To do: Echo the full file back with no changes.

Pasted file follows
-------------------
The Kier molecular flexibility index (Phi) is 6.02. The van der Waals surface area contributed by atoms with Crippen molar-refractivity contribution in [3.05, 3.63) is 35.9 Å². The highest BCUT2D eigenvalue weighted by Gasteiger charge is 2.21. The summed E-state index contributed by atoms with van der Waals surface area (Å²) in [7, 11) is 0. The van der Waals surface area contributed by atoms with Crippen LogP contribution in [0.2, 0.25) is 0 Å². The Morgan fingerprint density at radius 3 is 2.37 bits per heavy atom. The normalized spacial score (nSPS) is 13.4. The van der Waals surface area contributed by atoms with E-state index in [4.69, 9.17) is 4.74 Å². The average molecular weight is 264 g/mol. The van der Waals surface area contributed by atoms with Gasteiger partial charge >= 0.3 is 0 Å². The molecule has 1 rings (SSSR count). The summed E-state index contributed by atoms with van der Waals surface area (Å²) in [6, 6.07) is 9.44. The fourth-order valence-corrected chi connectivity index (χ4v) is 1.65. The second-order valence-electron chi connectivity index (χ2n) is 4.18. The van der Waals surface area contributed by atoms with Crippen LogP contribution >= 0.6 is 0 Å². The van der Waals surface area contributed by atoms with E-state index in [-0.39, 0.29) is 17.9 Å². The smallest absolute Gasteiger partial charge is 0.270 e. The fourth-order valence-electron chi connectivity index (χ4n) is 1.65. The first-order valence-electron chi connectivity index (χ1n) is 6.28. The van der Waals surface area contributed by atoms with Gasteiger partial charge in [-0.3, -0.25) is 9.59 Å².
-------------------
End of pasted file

The Kier molecular flexibility index (Phi) is 6.02. The van der Waals surface area contributed by atoms with Crippen molar-refractivity contribution in [3.05, 3.63) is 35.9 Å². The highest BCUT2D eigenvalue weighted by Gasteiger charge is 2.21. The summed E-state index contributed by atoms with van der Waals surface area (Å²) in [7, 11) is 0. The van der Waals surface area contributed by atoms with Crippen LogP contribution in [0.2, 0.25) is 0 Å². The Morgan fingerprint density at radius 3 is 2.37 bits per heavy atom. The normalized spacial score (nSPS) is 13.4. The van der Waals surface area contributed by atoms with E-state index in [4.69, 9.17) is 4.74 Å². The average molecular weight is 264 g/mol. The van der Waals surface area contributed by atoms with Gasteiger partial charge >= 0.3 is 0 Å². The molecule has 1 rings (SSSR count). The summed E-state index contributed by atoms with van der Waals surface area (Å²) in [6, 6.07) is 9.44. The fourth-order valence-corrected chi connectivity index (χ4v) is 1.65. The second-order valence-electron chi connectivity index (χ2n) is 4.18. The van der Waals surface area contributed by atoms with Crippen LogP contribution >= 0.6 is 0 Å². The van der Waals surface area contributed by atoms with E-state index in [-0.39, 0.29) is 17.9 Å². The smallest absolute Gasteiger partial charge is 0.270 e. The fourth-order valence-electron chi connectivity index (χ4n) is 1.65. The first-order valence-electron chi connectivity index (χ1n) is 6.28. The van der Waals surface area contributed by atoms with Gasteiger partial charge in [-0.3, -0.25) is 9.59 Å².